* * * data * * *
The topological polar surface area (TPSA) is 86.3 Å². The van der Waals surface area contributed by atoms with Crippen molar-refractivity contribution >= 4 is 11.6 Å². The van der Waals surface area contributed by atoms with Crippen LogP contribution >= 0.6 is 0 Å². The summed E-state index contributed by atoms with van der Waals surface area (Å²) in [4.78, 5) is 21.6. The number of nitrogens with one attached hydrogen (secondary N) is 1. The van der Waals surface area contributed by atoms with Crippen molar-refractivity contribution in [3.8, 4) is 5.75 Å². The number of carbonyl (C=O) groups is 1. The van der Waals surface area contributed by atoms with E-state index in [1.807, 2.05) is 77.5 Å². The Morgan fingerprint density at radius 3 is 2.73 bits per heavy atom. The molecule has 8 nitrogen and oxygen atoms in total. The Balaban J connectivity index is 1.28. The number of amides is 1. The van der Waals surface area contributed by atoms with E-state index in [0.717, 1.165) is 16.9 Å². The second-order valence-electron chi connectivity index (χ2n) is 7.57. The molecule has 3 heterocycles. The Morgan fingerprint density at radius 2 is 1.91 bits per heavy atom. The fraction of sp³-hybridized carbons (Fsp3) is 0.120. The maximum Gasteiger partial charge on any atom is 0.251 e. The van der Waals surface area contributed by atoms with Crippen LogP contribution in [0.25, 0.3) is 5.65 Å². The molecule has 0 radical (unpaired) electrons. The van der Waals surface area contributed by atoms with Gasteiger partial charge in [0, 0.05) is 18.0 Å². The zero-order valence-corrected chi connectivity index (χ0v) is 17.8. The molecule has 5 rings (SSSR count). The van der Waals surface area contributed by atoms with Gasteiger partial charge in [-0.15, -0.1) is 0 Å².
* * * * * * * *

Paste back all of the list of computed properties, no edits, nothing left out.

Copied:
The topological polar surface area (TPSA) is 86.3 Å². The van der Waals surface area contributed by atoms with Crippen molar-refractivity contribution >= 4 is 11.6 Å². The van der Waals surface area contributed by atoms with Crippen LogP contribution >= 0.6 is 0 Å². The summed E-state index contributed by atoms with van der Waals surface area (Å²) in [4.78, 5) is 21.6. The number of nitrogens with one attached hydrogen (secondary N) is 1. The van der Waals surface area contributed by atoms with Crippen molar-refractivity contribution in [3.8, 4) is 5.75 Å². The number of carbonyl (C=O) groups is 1. The van der Waals surface area contributed by atoms with E-state index in [1.807, 2.05) is 77.5 Å². The Morgan fingerprint density at radius 3 is 2.73 bits per heavy atom. The molecule has 8 nitrogen and oxygen atoms in total. The Balaban J connectivity index is 1.28. The number of amides is 1. The van der Waals surface area contributed by atoms with E-state index in [0.717, 1.165) is 16.9 Å². The second-order valence-electron chi connectivity index (χ2n) is 7.57. The molecule has 3 heterocycles. The Morgan fingerprint density at radius 2 is 1.91 bits per heavy atom. The fraction of sp³-hybridized carbons (Fsp3) is 0.120. The maximum Gasteiger partial charge on any atom is 0.251 e. The van der Waals surface area contributed by atoms with Crippen LogP contribution in [0.25, 0.3) is 5.65 Å². The molecule has 0 radical (unpaired) electrons. The van der Waals surface area contributed by atoms with Gasteiger partial charge in [0, 0.05) is 18.0 Å². The zero-order valence-corrected chi connectivity index (χ0v) is 17.8. The molecule has 5 rings (SSSR count). The van der Waals surface area contributed by atoms with Gasteiger partial charge in [-0.15, -0.1) is 0 Å².